The clinical course in all patients and electrophysiological findings in two patients (spontaneous activity and small motor unit potentials of short duration on EMG in one patient, increased jitter and blockings on single fibre EMG in two patients, and borderline decrement after low frequency repetive nerve stimulation in two patients) were suggestive of a disorder of neuromuscular junction reminiscent of botulism in which spontaneous activity is often found.9 Classically, CMAP amplitude is reduced in botulism and increases after repetitive high frequency nerve stimulation or after exercise.10 If, however, as in our case, the CMAP amplitudes are normal, increment is usually not found. Decrement after repetitive nerve stimulation at low frequencies, on the other hand, being borderline in patients 1 and 2, is also a feature in botulism.9
It is well known that local injection of botulinum toxin with therapeutic doses can effect neuromuscular junctions at distant sites. Increased jitter and frequent blockings on single fibre EMG in distant muscles are well documented,3-7 and usually interpreted as a sign of presynaptic blockage. Olney et al,3 however, found maximal jitter later than 2 weeks after botulinum toxin injections and could never document increased jitter without an increase in fibre density. They regarded these findings as evidence of terminal sprouting rather than presynaptic inhibition.
The patients reported on here show that local botulinum toxin injections can indeed inhibit neuromuscular transmission in distant muscles and cause mild botulism. Denervation in distant muscles on biopsy, shown in patient 1, has also recently been reported after botulinum toxin injections11 and is in keeping with the diagnosis of botulism. Remarkably, although botulinum toxin injections have been used in different countries for many years only two other patients with generalised botulism-like syndrome, similar to our patients have been reported so far.8
The pathogenesis of mild botulism in our patients and the patients reported on by Bakheit et al 8is unclear. A particular batch of the toxin cannot be blamed as these patients received toxins from different batches at different times. Hematological spread by inadvertent delivery of the toxin into a blood vessel is unlikely because two of our patients had recurrent episodes consecutively.
The total doses used in our patients were within the range recommended by the British National Formulary for use in torticollis12and were much lower than in earlier reports from the same institution wherein patients were given an average of 1000 mouse units of Dysport for torticollis.1 It may be speculated that repeated injections at intervals of 10–12 weeks as in our patients may have an impact on toxin binding and diffusion. Botulinum toxin binds to specific receptors on nerve terminals and is internalised into the nerve cells.13 The receptor binding is irreversible and further binding of the toxin to these sites is therefore blocked.14 Functional recovery of poisoned cells is achieved by means of sprouting of new motor nerve axon terminals, which reaches its peak after 5 to 10 weeks.15 The status of toxin binding to receptors on these newly sprouted nerve terminals is unclear. It is conceivable that botulinum toxin binding is impaired and uptake of botulinum toxin after repeated injections could take place at some distance from the injection site. Diffusion of botulinum toxin within the injected muscle and into adjacent muscles has been well documented16 even when these muscles are separated by fasciae.17 Diffusion, apart from being dose dependent,17 may increase after repeated injection as outlined above and may lead to some degree of systemic spread. Retrograde axonal transport is another possibility.7However, why one of our patients received further botulinum toxin injections at the same interval without the same systemic side effects is difficult to explain.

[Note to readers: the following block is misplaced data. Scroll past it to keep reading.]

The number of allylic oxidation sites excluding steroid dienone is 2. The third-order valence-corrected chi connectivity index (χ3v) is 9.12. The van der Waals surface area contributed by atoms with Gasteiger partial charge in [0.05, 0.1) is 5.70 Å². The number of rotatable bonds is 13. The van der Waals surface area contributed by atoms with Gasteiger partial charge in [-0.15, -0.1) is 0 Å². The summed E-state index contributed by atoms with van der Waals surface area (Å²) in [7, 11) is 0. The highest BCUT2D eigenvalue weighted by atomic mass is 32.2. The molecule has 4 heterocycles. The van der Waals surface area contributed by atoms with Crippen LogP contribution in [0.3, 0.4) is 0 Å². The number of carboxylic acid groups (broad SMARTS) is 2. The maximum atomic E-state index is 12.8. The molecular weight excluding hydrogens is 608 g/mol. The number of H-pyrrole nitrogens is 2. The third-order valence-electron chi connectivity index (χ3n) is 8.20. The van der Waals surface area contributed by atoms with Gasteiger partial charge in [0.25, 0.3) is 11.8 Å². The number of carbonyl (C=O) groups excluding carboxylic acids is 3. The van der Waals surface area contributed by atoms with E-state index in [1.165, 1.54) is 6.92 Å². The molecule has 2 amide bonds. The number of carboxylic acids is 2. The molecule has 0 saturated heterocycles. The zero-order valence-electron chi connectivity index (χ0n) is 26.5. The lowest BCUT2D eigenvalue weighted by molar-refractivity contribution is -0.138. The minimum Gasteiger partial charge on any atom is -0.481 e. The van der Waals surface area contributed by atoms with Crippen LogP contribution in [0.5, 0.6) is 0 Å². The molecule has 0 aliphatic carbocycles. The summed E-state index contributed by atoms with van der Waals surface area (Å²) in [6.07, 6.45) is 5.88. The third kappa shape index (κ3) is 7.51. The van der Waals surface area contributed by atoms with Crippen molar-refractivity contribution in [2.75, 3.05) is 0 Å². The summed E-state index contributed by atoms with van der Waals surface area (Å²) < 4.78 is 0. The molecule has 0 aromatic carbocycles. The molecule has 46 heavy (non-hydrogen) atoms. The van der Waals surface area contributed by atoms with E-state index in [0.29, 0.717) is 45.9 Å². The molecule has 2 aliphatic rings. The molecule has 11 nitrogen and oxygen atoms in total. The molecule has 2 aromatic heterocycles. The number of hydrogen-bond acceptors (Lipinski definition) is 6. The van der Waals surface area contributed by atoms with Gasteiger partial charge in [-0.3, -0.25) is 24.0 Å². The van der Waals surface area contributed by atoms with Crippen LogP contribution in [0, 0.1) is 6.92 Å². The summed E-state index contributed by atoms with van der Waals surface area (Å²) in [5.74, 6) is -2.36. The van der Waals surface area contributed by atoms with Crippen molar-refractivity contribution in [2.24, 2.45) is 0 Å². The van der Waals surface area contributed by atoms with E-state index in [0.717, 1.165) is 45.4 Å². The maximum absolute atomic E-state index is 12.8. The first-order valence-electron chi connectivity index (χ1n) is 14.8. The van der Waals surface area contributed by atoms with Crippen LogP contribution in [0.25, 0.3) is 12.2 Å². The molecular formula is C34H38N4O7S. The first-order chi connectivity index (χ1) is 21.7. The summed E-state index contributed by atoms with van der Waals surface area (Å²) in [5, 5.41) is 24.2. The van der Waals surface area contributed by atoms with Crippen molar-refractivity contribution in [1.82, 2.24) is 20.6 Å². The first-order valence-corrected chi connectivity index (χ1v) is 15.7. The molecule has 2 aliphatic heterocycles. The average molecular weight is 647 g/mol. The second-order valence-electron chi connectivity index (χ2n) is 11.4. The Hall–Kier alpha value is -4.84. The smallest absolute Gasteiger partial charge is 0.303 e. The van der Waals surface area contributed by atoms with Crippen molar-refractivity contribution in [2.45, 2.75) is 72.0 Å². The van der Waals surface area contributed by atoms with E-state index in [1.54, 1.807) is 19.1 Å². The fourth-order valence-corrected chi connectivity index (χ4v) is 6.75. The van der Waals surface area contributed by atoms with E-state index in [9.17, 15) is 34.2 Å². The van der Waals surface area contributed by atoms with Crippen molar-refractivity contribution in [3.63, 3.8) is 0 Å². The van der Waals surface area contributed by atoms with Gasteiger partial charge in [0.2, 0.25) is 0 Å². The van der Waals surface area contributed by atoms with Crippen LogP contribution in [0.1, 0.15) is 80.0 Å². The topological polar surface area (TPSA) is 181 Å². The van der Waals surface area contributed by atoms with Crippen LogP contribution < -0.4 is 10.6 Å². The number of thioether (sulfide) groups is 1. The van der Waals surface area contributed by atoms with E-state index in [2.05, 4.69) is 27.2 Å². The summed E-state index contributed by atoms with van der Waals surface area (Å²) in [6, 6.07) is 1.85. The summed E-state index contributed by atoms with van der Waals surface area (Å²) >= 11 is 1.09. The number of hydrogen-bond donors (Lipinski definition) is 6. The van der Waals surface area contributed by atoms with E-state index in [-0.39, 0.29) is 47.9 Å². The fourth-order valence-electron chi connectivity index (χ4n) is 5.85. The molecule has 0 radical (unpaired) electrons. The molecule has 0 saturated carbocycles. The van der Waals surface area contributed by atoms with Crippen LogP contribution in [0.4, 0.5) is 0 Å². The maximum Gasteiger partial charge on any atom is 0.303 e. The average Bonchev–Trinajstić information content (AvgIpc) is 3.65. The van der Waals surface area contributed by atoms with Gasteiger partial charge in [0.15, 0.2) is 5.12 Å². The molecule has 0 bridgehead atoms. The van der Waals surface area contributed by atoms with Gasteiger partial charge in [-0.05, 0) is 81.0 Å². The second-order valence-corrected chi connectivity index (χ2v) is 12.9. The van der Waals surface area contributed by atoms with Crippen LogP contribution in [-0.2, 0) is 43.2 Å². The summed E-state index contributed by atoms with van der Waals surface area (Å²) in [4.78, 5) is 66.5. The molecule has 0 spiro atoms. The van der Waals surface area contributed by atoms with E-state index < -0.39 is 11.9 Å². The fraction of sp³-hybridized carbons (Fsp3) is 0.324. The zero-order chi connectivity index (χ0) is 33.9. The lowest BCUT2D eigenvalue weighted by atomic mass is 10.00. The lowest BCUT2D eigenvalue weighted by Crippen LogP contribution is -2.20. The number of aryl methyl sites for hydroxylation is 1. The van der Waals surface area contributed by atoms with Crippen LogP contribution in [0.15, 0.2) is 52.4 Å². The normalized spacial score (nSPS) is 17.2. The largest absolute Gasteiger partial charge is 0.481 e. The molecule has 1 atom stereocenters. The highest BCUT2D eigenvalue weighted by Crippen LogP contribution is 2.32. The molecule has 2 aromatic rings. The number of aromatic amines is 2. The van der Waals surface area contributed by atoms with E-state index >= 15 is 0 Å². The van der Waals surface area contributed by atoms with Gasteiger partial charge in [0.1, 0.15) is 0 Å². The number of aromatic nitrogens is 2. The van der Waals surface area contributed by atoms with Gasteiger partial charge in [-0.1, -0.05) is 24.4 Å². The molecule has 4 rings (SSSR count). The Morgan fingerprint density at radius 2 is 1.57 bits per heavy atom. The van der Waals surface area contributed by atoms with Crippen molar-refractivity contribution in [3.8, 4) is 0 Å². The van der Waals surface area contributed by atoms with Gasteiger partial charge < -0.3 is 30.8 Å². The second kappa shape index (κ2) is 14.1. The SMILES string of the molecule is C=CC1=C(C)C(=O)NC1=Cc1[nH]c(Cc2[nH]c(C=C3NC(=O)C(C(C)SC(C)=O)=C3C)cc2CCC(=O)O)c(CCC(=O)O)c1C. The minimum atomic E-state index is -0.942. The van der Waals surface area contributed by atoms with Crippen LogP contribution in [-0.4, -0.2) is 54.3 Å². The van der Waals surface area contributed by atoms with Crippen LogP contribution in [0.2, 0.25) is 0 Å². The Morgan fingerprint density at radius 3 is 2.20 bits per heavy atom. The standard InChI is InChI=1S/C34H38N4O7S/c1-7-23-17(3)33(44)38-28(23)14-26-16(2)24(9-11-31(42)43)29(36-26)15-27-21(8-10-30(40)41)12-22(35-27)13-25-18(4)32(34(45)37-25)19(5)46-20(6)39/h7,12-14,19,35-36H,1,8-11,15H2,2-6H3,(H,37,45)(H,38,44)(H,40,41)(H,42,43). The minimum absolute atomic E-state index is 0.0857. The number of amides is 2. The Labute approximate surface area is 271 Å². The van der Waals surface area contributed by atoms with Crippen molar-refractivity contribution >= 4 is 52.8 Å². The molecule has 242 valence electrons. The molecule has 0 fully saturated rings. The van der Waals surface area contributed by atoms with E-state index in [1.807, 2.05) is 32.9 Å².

There has been a case report of systemic effects of local botulinum toxin unmasking subclinical Lambert-Eaton myaesthenic syndrome,18 but none of our patients nor the patients reported by Bakheit et al 8 had features suggesting this disease.
It is, however, noteworthy that except for one of our patients with idiopathic cervical dystonia all the other patients (two reported earlier8 and two out of our three patients) who had developed generalised weakness after therapeutic doses of botulinum toxin had received their injections either for symptomatic dystonia or (one patient) for spasticity due to multiple sclerosis.
In conclusion, we have described three new patients who developed generalised weakness after focal botulinum toxin injections. The cause is most likely presynaptic inhibition due to systemic spread of the toxin. Which patients have a particular high risk of developing this complication remains to be determined. It is advisable to use botulinum toxin with caution in patients with symptomatic dystonia and other neurological disorders as they may be more prone to develop this complication and to be aware that this can occur sporadically after a therapeutic injection dose in a patient who may have been receiving injections for many years without side effects.
AM is a fellow of the Ernst-Jung Stiftung für Wissenschaft und Forschung in Hamburg, Germany.